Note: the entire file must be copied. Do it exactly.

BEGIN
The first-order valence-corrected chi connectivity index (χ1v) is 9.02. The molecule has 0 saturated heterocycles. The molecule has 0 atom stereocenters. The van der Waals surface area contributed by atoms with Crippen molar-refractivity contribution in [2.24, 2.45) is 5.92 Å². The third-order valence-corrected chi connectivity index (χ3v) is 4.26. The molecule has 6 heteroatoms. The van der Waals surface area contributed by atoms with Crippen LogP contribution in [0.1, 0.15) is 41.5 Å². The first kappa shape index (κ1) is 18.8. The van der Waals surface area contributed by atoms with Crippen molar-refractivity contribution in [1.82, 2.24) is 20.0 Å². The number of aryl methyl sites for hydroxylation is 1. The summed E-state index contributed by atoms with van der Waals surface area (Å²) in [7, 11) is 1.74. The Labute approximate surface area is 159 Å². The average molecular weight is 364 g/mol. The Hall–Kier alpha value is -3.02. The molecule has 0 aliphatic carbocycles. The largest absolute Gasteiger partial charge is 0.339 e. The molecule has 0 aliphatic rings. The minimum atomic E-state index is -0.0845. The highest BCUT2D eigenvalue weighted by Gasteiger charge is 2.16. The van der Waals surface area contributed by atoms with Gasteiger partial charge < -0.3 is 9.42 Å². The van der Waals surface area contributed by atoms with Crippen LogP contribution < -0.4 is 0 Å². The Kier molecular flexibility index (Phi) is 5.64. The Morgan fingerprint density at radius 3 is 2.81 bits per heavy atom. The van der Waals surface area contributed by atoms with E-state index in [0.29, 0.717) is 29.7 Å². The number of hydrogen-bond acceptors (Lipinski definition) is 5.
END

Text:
The first-order valence-corrected chi connectivity index (χ1v) is 9.02. The molecule has 0 saturated heterocycles. The molecule has 0 atom stereocenters. The van der Waals surface area contributed by atoms with Crippen molar-refractivity contribution in [2.24, 2.45) is 5.92 Å². The third-order valence-corrected chi connectivity index (χ3v) is 4.26. The molecule has 6 heteroatoms. The van der Waals surface area contributed by atoms with Crippen LogP contribution in [0.1, 0.15) is 41.5 Å². The first kappa shape index (κ1) is 18.8. The van der Waals surface area contributed by atoms with Crippen molar-refractivity contribution in [1.82, 2.24) is 20.0 Å². The number of aryl methyl sites for hydroxylation is 1. The summed E-state index contributed by atoms with van der Waals surface area (Å²) in [7, 11) is 1.74. The Labute approximate surface area is 159 Å². The average molecular weight is 364 g/mol. The Hall–Kier alpha value is -3.02. The molecule has 0 aliphatic carbocycles. The largest absolute Gasteiger partial charge is 0.339 e. The molecule has 0 aliphatic rings. The minimum atomic E-state index is -0.0845. The highest BCUT2D eigenvalue weighted by Gasteiger charge is 2.16. The van der Waals surface area contributed by atoms with Gasteiger partial charge < -0.3 is 9.42 Å². The van der Waals surface area contributed by atoms with Crippen LogP contribution < -0.4 is 0 Å². The Kier molecular flexibility index (Phi) is 5.64. The Morgan fingerprint density at radius 3 is 2.81 bits per heavy atom. The van der Waals surface area contributed by atoms with E-state index in [0.29, 0.717) is 29.7 Å². The number of hydrogen-bond acceptors (Lipinski definition) is 5.